POSCO might build a smaller steel mill than planned in India after failing to secure enough land for what would be the biggest overseas investment in the south Asian nation, two people familiar with the plans said.
The world’s third-biggest steelmaker is looking to reduce the amount of land for the mill and iron ore mine project, said the people, who declined to be identified because they are not authorized to speak publicly. The plant size might be cut to 8 million tonnes from 12 million, one of the people said.
Taking less land might help POSCO clear the way to begin construction in the eastern state of Odisha after more than six years of delay as farmers refused to vacate the state-owned land they have occupied for generations. Pohang, South Korea-based POSCO has kept pushing for the project through the delays, attracted by India’s average 10 percent growth in annual steel consumption during the past six years.
“The land issue is getting worse by the day and the state and central governments have no idea how to fix it,” said Niraj Shah, an analyst with Fortune Equity Brokers India in Mumbai. “Such news will certainly send a wrong signal to overseas investors and malign India’s image as an investment destination.”
POSCO might need only 1,130 hectares, about 25 percent less than the 1,505 hectares currently being sought, to build a factory of lesser capacity, the person said. The state, which has acquired more than 850 hectares of land, halted a purchase in the Jagatsinghpur district in December last year after protests by the local population.
“The state is doing its best to acquire land for the POSCO project,” Odisha Indusatries Minister Raghunath Mohanty said in a phone interview. “It is not feasible to set a deadline, but I hope the process would soon get over.”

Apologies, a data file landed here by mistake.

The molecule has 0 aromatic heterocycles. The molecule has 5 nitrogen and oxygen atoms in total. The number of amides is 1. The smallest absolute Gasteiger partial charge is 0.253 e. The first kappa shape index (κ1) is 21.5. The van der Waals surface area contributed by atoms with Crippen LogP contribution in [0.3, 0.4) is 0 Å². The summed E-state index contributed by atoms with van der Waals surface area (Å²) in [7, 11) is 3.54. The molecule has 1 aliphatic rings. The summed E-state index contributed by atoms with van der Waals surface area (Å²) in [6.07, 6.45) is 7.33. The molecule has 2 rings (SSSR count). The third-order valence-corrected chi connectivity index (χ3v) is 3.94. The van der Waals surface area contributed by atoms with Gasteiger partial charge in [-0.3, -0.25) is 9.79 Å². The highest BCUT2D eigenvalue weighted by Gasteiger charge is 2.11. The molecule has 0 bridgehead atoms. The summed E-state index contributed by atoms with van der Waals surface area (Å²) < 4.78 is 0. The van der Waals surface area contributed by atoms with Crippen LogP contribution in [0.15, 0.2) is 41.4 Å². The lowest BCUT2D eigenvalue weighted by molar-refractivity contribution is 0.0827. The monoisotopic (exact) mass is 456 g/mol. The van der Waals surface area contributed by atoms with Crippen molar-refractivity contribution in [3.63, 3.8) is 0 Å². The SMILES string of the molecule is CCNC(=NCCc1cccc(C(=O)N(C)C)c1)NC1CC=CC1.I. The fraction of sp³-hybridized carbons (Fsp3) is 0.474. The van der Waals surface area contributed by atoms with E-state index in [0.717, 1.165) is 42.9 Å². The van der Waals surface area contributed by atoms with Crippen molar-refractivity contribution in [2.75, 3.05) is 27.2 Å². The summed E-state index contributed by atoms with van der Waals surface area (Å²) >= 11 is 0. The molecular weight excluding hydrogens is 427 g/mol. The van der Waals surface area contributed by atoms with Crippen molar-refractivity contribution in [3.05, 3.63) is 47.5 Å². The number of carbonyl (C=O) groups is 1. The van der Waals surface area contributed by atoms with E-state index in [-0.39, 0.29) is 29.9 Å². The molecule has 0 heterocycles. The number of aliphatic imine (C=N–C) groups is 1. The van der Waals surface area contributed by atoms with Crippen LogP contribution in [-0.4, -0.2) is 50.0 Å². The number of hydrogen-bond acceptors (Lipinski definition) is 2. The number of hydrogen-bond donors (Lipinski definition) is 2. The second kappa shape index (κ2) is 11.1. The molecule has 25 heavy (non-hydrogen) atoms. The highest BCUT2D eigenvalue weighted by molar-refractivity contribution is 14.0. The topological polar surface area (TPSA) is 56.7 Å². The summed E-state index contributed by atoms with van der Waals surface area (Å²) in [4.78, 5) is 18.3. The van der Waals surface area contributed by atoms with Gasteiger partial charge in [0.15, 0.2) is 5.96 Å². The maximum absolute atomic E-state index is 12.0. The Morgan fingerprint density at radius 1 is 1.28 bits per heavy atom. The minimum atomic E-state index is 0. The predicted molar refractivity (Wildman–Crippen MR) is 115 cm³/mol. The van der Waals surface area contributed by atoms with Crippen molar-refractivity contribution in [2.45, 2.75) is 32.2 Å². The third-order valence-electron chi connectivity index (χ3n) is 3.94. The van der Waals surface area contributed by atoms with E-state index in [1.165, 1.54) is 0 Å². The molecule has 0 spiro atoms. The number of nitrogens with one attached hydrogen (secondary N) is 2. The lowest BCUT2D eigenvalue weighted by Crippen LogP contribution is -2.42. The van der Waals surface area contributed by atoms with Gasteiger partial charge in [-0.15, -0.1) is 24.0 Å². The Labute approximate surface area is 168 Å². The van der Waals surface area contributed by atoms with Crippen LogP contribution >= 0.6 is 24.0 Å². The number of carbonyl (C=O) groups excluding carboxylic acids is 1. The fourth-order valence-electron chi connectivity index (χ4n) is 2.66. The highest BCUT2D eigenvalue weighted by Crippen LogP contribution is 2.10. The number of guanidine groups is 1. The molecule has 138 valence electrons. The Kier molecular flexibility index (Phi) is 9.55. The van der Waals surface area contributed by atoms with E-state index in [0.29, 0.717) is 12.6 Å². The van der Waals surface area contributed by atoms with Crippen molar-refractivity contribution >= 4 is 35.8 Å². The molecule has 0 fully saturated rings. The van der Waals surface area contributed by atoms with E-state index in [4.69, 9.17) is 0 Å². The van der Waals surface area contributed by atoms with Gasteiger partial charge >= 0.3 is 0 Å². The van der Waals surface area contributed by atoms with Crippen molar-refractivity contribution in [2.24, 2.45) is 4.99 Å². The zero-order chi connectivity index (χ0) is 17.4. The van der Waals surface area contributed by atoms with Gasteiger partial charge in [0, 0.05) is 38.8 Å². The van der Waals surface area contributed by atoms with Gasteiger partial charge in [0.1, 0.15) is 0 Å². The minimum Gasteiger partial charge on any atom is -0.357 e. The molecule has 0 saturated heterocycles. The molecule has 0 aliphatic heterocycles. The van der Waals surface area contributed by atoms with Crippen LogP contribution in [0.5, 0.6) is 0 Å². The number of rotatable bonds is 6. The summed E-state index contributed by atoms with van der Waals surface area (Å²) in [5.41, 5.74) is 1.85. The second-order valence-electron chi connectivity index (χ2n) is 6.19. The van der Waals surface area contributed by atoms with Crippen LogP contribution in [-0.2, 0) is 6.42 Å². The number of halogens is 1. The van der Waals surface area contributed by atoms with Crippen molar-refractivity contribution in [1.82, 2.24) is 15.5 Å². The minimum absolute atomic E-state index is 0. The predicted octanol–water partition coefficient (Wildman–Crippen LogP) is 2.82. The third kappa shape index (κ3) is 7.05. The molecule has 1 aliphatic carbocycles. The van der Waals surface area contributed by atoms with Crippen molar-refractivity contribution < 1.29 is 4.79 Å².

POSCO is not considering lowering the planned capacity at the Indian plant, Seoul-based spokesperson Choi Doo-jin said yesterday by phone. Vikas Sharan, a spokesperson at POSCO India, declined to comment.
POSCO has also agreed to remove a clause in its original approval that allowed it to export 30 percent of the iron ore produced at the mine, one of the people said. The clause in the mining agreement with the Odisha state government was being renegotiated last year after it expired. Odisha was known as Orissa until its name changed in November last year.
“We’ve tentatively agreed with the government to remove the clause that allowed us to export part of the iron ore produced at the mine and instead to allow us to sell domestically in India,” Choi said.
The delays since 2005 mean POSCO has already missed out on a 60 percent jump in India’s steel consumption since then. Construction costs are also unlikely to come down from the 520 billion rupees (US$10 billion) forecast in 2005 as costs have surged, one person said.
“Land availability is the biggest challenge in setting up new mills in India,” C.S. Verma, chairman of Steel Authority of India Ltd, the nation’s second-largest producer, said yesterday at an industry conference in New Delhi. “Future mills in India must be more compact that will need less land.”